- Engineering graduates and potential job outlook.
- AI advancement.
- Potential impact of AI on engineering jobs.
Searching the internet for the "top engineering schools" will reveal a list of well-known institutions. Pick any one of them at random, and that list will inevitably include Caltech, the Georgia Institute of Technology and MIT. These colleges are coveted by those looking to attain an engineering degree, as they offer some of the best courses on the planet.
By the numbers, MIT produces 1,931 engineering graduates per year, while CalTech produces 1,419, and Georgia Tech graduates about 2,029 per year. Those numbers change yearly, but the goal is the same for every engineer—find jobs with the best tech companies on the planet, such as Apple, Google, Microsoft and others.
In reality, getting a job with one of those tech giants is slim at best. According to the Bureau of Labor Statistics (BLS), only 139,800 engineering jobs are expected to be added to the work pool by 2026, a sharp decrease over previous years.
The BLS also states that the average growth rate of all engineering disciplines sits at just 5%, and if we take a closer look, mechanical engineering accounts for a 2% growth rate through 2031. While that sounds bad, consider electrical engineering, which will account for just 1.6% of growth through that same time period. That's the good news.
The Encroachment of AI
The bad news concerns artificial intelligence and its impact on the engineering profession. AI, in one form or another, has become integral in nearly every industry. It can be found in the medical, automotive, manufacturing, retail, construction and defense industries and even in the pocket of most people who carry smartphones. Big tech has also come together to develop AI that can benefit society. These include Google, Microsoft, Apple, Meta, Amazon and IBM, to name a few. With the recent advances in AI, some engineers fear their jobs will be run via automated systems.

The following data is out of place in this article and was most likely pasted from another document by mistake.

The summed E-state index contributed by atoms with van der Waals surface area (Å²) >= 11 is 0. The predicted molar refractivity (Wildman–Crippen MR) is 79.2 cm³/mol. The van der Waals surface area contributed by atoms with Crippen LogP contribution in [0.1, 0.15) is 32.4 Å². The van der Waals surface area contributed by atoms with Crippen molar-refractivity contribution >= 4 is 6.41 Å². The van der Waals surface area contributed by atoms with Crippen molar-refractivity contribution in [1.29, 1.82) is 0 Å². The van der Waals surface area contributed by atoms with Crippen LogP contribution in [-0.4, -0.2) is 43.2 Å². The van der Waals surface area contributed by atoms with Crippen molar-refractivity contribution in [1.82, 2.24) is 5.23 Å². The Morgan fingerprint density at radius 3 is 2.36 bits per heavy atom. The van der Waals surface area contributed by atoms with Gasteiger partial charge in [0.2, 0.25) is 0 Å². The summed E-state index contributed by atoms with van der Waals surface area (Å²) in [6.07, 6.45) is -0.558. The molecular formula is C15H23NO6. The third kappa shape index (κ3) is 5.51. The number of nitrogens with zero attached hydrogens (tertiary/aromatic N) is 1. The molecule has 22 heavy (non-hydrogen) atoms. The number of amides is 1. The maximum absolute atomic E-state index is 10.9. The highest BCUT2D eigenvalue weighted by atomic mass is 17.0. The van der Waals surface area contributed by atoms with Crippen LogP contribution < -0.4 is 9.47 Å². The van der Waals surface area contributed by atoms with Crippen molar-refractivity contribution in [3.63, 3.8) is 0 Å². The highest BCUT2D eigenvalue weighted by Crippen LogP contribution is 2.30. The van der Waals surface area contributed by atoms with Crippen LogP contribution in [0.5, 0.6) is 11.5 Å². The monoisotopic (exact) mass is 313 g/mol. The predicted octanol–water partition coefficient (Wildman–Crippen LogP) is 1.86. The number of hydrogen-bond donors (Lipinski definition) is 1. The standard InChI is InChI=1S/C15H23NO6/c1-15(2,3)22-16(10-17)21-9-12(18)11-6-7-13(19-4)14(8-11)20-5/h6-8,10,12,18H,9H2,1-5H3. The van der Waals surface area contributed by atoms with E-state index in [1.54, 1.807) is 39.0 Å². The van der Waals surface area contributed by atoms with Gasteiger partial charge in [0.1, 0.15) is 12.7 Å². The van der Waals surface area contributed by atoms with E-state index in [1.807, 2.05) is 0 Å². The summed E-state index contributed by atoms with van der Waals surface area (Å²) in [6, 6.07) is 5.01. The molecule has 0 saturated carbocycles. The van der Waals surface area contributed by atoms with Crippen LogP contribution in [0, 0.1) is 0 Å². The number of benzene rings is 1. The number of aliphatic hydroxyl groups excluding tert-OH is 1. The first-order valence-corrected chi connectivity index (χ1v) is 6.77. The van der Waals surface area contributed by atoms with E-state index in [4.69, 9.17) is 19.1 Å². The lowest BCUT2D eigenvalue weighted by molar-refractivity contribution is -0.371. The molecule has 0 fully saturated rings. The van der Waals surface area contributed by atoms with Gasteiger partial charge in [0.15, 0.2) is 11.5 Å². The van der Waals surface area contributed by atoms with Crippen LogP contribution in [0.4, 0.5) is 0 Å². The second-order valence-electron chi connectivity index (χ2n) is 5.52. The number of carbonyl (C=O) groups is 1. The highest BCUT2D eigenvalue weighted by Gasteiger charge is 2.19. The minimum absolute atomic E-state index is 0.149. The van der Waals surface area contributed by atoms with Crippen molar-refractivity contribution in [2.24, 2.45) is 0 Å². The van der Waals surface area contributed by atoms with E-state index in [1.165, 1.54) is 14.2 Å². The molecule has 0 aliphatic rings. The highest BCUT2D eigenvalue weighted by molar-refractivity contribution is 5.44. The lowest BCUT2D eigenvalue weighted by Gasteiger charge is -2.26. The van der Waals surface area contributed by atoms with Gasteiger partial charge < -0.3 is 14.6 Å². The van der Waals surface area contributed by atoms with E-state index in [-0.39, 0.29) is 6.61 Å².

That fear might not be unfounded, as a study from the University of Oxford shows that AI has the potential to impact 47% of U.S. employment over the next decade or two (see figure). Factor in novel platforms such as ChatGPT, Google Bard and Microsoft Bing, and the outlook of AI replacing engineers becomes more of a reality.
ChatGPT has been used for a surprising number of projects, including assisting with coding and debugging; finding and generating data sets; data analysis; designing electronic circuits; assisting in PCB design; and more. While these AI platforms are still in their infancy, the rate at which their development has boomed is quickly becoming a concern.
Jobs at Risk?
Those tech companies mentioned earlier are investing heavily in AI development, and Google alone has 20 AI-powered projects in the pipeline for 2023 alone. This comes on the cusp of recent mass layoffs from Amazon (27,000), Meta (21,000) and Google's parent company, Alphabet (12,000).
Do these numbers signal increased job losses in favor of developing advanced AI in the near future? Possibly—the idea of automated systems to handle monotonous workloads or entire projects isn't out of the question. We've done it time and time again for centuries. Where would we be without the Industrial Revolution, the development of vaccines and the technological advances that place computers in our pockets?
So, is it possible for engineers to be replaced by AI-driven systems? Yes, but it's not likely to happen anytime soon. According to a 2016 report from Stanford University, there’s no imminent threat of workers being replaced, but rather AI will be developed to provide useful apps to help those workers. Although routine work and simple tasks may be automated, there’s enormous potential to benefit engineers in every field.
Those with a STEM background will still be in high demand, and many jobs will require human/computer collaboration. Software engineers will be needed to create and test AI systems, and advanced AI will allow engineers to become more efficient and solve a wide range of issues. That said, only time will tell if AI will replace the engineering job pools or be used as an invaluable tool to assist in project creation.
This article appeared in Electronic Design, an affiliate publication to Machine Design.